Furthermore, if applying L2 regularization you can show that this amounts to Maximum Aposteriori approximation with a Gaussian prior, also quite trivial.
Going back to the Central Limit Theorem, think about Deep Learning and Stochastic Gradient Descent for a minute.
How is Stochastic Gradient Descent Performed?.We mostly take a batch sampled from our training set and calculate the mean or sum of the loss over the batches.
So how is this loss going to be distributed?.Well, the Central Limit Theorem tells us exactly this, if the batch size is large enough, the resulting distribution of the loss estimates is going to be Gaussian!.As a next step, we are going to talk about confidence intervals and how they play a role in statistical inference.
Confidence IntervalsLooking at it from a more statistical perspective, the Gaussian distribution is used for hypothesis testing using confidence intervals, or to look at the statistical significance of experiment results.
So what are exactly confidence intervals?.Let’s shoot straight for the example.
Let us imagine that we want to estimate the mean of how much we sleep on average.
To do this, we take 200 days and take the mean of sleeping times.
This is called a point estimate of the mean.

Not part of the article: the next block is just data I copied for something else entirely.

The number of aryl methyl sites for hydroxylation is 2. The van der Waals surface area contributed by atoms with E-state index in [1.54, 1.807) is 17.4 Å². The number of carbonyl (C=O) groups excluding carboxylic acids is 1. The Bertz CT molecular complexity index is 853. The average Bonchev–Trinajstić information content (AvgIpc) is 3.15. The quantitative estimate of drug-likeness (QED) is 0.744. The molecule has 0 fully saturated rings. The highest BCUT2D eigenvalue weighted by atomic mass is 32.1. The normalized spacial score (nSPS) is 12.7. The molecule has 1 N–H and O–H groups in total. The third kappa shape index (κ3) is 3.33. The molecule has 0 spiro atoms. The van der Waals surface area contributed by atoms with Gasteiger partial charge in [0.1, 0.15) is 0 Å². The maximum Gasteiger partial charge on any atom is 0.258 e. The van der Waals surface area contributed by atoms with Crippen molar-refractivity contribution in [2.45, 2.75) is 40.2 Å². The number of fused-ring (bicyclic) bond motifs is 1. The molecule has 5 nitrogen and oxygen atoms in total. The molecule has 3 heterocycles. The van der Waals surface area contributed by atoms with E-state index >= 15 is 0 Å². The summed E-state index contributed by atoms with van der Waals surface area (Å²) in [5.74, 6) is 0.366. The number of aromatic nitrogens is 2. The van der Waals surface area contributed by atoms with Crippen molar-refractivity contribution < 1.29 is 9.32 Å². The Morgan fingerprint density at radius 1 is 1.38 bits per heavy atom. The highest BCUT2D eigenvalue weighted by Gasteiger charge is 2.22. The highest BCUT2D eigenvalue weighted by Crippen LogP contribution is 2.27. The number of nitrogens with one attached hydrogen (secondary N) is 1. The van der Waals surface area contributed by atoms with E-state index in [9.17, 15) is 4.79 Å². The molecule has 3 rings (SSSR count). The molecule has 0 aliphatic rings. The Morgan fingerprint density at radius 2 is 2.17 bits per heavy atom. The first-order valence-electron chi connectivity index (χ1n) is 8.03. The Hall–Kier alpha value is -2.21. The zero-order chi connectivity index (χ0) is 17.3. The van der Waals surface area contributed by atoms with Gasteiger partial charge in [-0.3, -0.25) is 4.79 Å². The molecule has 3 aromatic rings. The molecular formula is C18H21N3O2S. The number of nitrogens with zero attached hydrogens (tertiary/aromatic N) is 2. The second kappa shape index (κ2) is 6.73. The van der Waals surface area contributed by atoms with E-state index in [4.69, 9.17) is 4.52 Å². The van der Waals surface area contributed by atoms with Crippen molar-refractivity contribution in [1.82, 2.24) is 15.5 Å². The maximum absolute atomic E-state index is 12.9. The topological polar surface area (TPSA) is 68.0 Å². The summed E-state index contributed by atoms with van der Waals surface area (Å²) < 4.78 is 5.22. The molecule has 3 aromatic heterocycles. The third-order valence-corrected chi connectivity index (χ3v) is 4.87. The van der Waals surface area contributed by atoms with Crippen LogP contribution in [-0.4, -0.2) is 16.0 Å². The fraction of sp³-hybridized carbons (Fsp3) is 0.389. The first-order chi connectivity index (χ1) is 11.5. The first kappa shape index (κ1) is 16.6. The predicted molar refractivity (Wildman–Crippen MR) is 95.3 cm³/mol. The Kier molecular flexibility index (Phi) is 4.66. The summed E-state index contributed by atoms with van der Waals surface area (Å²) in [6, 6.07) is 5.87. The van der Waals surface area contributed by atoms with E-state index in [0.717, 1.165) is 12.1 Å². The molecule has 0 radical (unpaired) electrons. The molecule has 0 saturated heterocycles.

Now we ask ourselves, what does the distribution of the mean estimate look like?.We already know that it looks like a Gaussian because of the Central Limit Theorem, but we can know something else also.
We can calculate the standard deviation of the mean, namely it is equal to the following:So what we are looking at is the sample standard deviation divided by the square root of the sample size.
Notice that when the sample size goes into infinity that the standard deviation of the mean estimate goes to zero.
This makes complete sense since then we have a perfect estimate of the mean with infinite samples.
Now, how do we construct a confidence interval?.A confidence interval is always bound to a probability, meaning that when we say a 95% confidence interval, for example, we mean that the values within this range “live” within 95% of the density.
Or stated differently, it is with 95% probability that we are sure that the sampled values are going to land within this range for the given distribution.
So, basically, our confidence interval(95%) looks like this:In general, to construct a confidence interval of X%, statisticians mostly use something that is called Z-scores.
I won’t cover the exact method of calculation here.
But it amounts to calculating the Z scores (which are actually standardized deviations from the mean of a specific value) and searching for the specific probability in the Z-table, note that this operation also works in the other direction (calculating values for given confidence intervals)Now we have our mean estimate, we have an X% confidence interval.
The correct question to ask at this point is what does this confidence interval say about the true mean or in other words, how far are we from the true mean estimate?. More details